• launch a remote connection to a server
  • run a kinit command
  • then run the Hadoop client.

The same steps apply when you are accessing the client through SAS/ACCESS to Hadoop. You can make a remote SSH connection to the server where SAS is installed. Once logged into the system, you run the command kinit, which initiates your Kerberos credentials and prompts for your Kerberos password. This step obtains your TGT and places it in the Kerberos Ticket Cache. Once completed, you can start a SAS session and run SAS code containing SAS/ACCESSS to Hadoop statements. This method provides access to the secure Hadoop environment, and SAS will interact with Kerberos to provide the strong authentication of the user.

However, in reality, how many SAS users run their SAS code by first making a remote SSH connection to the server where SAS is installed? Clearly, the SAS clients such as SAS Enterprise Guide or the new SAS Studio do not function in this way: these are proper client-server applications. SAS software does not directly interact with Kerberos. Instead, SAS relies on the underlying operating system and APIs to make those connections. If you’re running a client-server application, the interactive shell environment isn’t available, and users cannot run the kinit command. SAS clients need the operating system to perform the kinit step for users automatically. This requirement means that the operating system itself must be integrated with Kerberos, providing the user’s Kerberos password to obtain a Kerberos-Ticket-Granting Ticket (TGT).

Integrate the operating system of the SAS server into the Kerberos realm for Hadoop. Integrating the operating system with Kerberos does not necessarily mean that the user accounts are stored in a directory server. You can configure Kerberos for authentication with local accounts. However, the user accounts must exist with all the same settings (UID, GID, etc.) on all of the hosts in the environment. This requirement includes the SAS server and the hosts used in the Hadoop environment.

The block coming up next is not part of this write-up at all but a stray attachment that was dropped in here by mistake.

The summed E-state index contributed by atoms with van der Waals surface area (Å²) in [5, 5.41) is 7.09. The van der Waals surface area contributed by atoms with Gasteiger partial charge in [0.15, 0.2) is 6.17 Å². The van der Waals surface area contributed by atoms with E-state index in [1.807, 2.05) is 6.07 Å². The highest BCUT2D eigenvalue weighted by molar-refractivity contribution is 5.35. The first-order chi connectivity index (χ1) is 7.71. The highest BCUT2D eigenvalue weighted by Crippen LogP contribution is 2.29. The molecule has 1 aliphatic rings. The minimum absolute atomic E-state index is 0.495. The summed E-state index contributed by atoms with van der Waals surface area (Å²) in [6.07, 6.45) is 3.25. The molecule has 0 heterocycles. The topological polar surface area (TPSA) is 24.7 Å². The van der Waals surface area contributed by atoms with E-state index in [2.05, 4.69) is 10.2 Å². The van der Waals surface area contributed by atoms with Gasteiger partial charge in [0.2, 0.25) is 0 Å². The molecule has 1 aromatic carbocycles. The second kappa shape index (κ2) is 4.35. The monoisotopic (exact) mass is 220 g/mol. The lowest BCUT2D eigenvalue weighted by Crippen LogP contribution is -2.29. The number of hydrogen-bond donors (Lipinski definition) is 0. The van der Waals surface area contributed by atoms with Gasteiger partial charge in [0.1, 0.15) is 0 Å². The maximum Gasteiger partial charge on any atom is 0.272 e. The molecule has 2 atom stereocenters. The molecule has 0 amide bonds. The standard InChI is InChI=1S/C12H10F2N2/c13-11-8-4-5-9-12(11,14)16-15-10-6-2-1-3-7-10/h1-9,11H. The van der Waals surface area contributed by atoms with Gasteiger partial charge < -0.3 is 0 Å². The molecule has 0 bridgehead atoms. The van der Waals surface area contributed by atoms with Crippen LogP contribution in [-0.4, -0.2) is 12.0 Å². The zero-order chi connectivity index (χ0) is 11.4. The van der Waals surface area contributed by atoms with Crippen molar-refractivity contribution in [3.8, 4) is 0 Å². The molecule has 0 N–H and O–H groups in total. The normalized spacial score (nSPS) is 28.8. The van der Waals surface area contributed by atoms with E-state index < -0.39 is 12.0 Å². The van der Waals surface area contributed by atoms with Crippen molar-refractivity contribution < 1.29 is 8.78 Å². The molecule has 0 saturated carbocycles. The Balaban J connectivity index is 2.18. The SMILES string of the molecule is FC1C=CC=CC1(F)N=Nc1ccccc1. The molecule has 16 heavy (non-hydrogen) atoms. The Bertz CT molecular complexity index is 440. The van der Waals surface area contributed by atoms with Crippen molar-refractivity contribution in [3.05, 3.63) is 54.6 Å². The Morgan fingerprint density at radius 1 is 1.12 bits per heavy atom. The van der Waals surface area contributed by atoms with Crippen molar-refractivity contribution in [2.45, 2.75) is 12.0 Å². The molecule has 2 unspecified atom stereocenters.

Managing all these local user accounts across multiple machines will be considerable management overhead for the environment. As such, it makes sense to use a directory server such as LDAP to store the user details in one place. Then the operating system can be configured to use Kerberos for authentication and LDAP for user properties.

If SAS is running on Linux, you’d expect to use a PAM (Pluggable Authentication Module) configuration to perform this step, and the PAM should be configured to use Kerberos for authentication. This results in a TGT being generated as a user’s session is initialized.

The server where SAS code will be run must also be configured to use PAM, either through the SAS Deployment Wizard during the initial deployment or manually after the deployment is complete.  Both methods update the sasauth.conf file in the <SAS_HOME>/SASFoundation/9.4/utilities/bin and set the value of methods to “pam”.